“Don’t cut ears, cut out your mobile. Get a digital detox today. Sign-up for FREE!”

That’s a call-to-action that this video can have!

This is one superb interactive explainer video. At any point in the video, just keep your mouse clicked, you will see an entirely different story!

Keep toggling and you will as if you are watching a Nolan movie with 2 parallel stories!

Pretty cool!

Screencasting

If you have to make a demo explainer video; you have to use screencasting.

You start with a script with key actions that help demonstrate your product.

Use screen recording software. Hit the record button. Follow the script and explain the concept.

Oh, a blooper! Stop recording immediately. Start again. After rounds of bloopers, you become blooper-proof. Finally, you capture the demo on video.

Edit it. Add text, music, and voiceover (if the voiceover is not done while screen recording).

Mission accomplished (feel like Ethan hunt minus the stunts).

This is a great example of a screencast video by a Youtuber providing tips and tricks to use Mint.com.

Live-Action

Typically used for promo explainer videos, it’s essentially a movie or a movie trailer.

With a slight difference – Here you want your audience to feel informed, excited and then take action (signup, buy stuff).

Unlike a movie where they come out of the cinema hall, happy, energized, elated. Or scratching their head and cursing it.

The process goes like this.

Write a lovely script. Decide the tone of the video (funny, tear-jerking, raunchy?).

If you want a highly customized video, get a super camera. Hunt for locations, or use your (or your neighbors). Get some actors (or you be one).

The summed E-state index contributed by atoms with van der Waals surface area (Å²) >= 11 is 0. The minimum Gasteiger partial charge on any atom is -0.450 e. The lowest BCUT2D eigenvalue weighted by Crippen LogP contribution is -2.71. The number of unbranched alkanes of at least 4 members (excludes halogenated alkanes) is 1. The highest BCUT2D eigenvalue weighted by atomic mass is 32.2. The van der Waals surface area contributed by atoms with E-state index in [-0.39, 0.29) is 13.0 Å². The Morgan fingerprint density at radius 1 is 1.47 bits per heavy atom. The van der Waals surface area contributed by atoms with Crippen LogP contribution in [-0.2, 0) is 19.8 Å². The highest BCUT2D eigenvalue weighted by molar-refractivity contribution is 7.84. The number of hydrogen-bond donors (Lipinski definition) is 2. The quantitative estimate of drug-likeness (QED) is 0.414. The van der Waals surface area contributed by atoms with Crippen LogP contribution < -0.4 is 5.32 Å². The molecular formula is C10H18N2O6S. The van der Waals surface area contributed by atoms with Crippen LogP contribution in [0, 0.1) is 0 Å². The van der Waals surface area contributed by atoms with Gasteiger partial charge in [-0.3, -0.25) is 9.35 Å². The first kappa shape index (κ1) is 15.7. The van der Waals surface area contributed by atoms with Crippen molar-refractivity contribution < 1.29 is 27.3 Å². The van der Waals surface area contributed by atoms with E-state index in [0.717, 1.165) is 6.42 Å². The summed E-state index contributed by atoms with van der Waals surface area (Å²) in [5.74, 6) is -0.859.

FACT – This hilarious explainer video of DollarShaveClub.com featured the founder himself (so don’t be shy, but don’t go overboard).

Don’t want to shoot? Go for stock footage.

Though making a video entirely using stock footage and making it look original is challenging. Not impossible!

You need to have awesome editing skills to get there.

Whatever you choose, once done, go to your editing room and snip, snip, snip.

Polish it with studio effects. Add music, some additional text. Mix the recorded voice or record a voiceover.

Your live-action explainer will be ready.

Animated

The world loves animation! What is an animation? Cartoons! No, not necessarily.

Here is the simple definition. These are drawings, texts, objects that are put into motion by amazing wizardry.

The wizardry is performed by high caliber computers with exemplary hardware and software.

This bouncing ball is the most basic form of animation.

Gif source – By Branko at English Wikipedia

To create this simple movement, see how it was created frame by frame.

There are 6 frames or 6 simple images. These are played one by one in a loop to create a visual of movement.

Image source – Wikipedia

“Freaking hell. All that work for one bouncing ball?”.

This question would hold water in the 50s when computer animation was rare.

Today, there are awesome computers for your aid.  A whole lot of varieties.

It can create complex, ready to use animation in minutes. Take a sigh of relief!

For explainer animation, the variants are growing by the day. 2D, 2.5D (that’s not a typo), 3D, Whiteboard, Parallax, you name it!

This detailed animated explainer video for Walmart steals the show!

Embed video:

Pat your back! You have now armed yourself with the knowledge to choose your own style.

What next? Understand these rock-solid steps to make your explainer video!

Featured Image credit –
Original Image by Gabriel Avellaneda from Pixabay